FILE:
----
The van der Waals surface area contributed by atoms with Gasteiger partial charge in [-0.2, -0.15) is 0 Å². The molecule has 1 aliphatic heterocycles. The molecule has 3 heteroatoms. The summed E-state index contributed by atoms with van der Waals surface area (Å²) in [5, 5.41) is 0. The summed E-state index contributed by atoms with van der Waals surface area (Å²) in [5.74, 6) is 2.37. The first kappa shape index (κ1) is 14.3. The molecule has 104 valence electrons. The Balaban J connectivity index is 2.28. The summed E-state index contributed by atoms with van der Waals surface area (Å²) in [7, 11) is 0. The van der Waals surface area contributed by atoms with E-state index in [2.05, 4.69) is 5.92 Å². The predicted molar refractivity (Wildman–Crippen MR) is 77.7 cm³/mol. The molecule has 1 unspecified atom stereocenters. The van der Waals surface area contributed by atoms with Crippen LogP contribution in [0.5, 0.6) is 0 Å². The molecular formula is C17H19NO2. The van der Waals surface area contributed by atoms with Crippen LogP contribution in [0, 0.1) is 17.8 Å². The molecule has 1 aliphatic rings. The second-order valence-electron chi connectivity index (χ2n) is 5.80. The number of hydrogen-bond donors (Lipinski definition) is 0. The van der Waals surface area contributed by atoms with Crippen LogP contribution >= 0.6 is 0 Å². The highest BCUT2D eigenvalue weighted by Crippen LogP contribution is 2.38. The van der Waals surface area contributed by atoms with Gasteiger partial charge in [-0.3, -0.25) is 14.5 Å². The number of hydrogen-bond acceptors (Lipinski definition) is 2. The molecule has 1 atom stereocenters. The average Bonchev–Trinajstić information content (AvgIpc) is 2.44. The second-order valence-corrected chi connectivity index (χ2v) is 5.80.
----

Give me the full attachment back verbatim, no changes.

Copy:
The van der Waals surface area contributed by atoms with Gasteiger partial charge in [-0.2, -0.15) is 0 Å². The molecule has 1 aliphatic heterocycles. The molecule has 3 heteroatoms. The summed E-state index contributed by atoms with van der Waals surface area (Å²) in [5, 5.41) is 0. The summed E-state index contributed by atoms with van der Waals surface area (Å²) in [5.74, 6) is 2.37. The first kappa shape index (κ1) is 14.3. The molecule has 104 valence electrons. The Balaban J connectivity index is 2.28. The summed E-state index contributed by atoms with van der Waals surface area (Å²) in [7, 11) is 0. The van der Waals surface area contributed by atoms with E-state index in [2.05, 4.69) is 5.92 Å². The predicted molar refractivity (Wildman–Crippen MR) is 77.7 cm³/mol. The molecule has 1 unspecified atom stereocenters. The van der Waals surface area contributed by atoms with Crippen LogP contribution in [0.5, 0.6) is 0 Å². The molecular formula is C17H19NO2. The van der Waals surface area contributed by atoms with Crippen LogP contribution in [0, 0.1) is 17.8 Å². The molecule has 1 aliphatic rings. The second-order valence-electron chi connectivity index (χ2n) is 5.80. The number of hydrogen-bond donors (Lipinski definition) is 0. The van der Waals surface area contributed by atoms with Crippen LogP contribution >= 0.6 is 0 Å². The highest BCUT2D eigenvalue weighted by Crippen LogP contribution is 2.38. The van der Waals surface area contributed by atoms with Gasteiger partial charge in [-0.3, -0.25) is 14.5 Å². The number of hydrogen-bond acceptors (Lipinski definition) is 2. The molecule has 1 atom stereocenters. The average Bonchev–Trinajstić information content (AvgIpc) is 2.44. The second-order valence-corrected chi connectivity index (χ2v) is 5.80.